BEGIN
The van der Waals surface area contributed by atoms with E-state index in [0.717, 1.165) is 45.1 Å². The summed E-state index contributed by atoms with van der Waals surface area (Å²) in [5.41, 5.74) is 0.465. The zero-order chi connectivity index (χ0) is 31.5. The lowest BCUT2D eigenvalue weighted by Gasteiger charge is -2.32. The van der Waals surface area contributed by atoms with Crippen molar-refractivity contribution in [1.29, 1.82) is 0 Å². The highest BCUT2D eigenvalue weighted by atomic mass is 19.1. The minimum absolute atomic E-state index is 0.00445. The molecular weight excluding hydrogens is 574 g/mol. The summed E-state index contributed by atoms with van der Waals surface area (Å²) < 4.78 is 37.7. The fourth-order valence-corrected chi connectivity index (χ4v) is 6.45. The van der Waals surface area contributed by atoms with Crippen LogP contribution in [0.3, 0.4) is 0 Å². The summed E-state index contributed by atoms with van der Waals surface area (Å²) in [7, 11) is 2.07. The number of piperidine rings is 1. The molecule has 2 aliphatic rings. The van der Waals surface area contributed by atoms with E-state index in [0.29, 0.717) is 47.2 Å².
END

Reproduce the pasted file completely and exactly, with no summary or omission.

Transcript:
The van der Waals surface area contributed by atoms with E-state index in [0.717, 1.165) is 45.1 Å². The summed E-state index contributed by atoms with van der Waals surface area (Å²) in [5.41, 5.74) is 0.465. The zero-order chi connectivity index (χ0) is 31.5. The lowest BCUT2D eigenvalue weighted by Gasteiger charge is -2.32. The van der Waals surface area contributed by atoms with Crippen molar-refractivity contribution in [1.29, 1.82) is 0 Å². The highest BCUT2D eigenvalue weighted by atomic mass is 19.1. The minimum absolute atomic E-state index is 0.00445. The molecular weight excluding hydrogens is 574 g/mol. The summed E-state index contributed by atoms with van der Waals surface area (Å²) < 4.78 is 37.7. The fourth-order valence-corrected chi connectivity index (χ4v) is 6.45. The van der Waals surface area contributed by atoms with Crippen LogP contribution in [0.3, 0.4) is 0 Å². The summed E-state index contributed by atoms with van der Waals surface area (Å²) in [7, 11) is 2.07. The number of piperidine rings is 1. The molecule has 2 aliphatic rings. The van der Waals surface area contributed by atoms with E-state index in [0.29, 0.717) is 47.2 Å².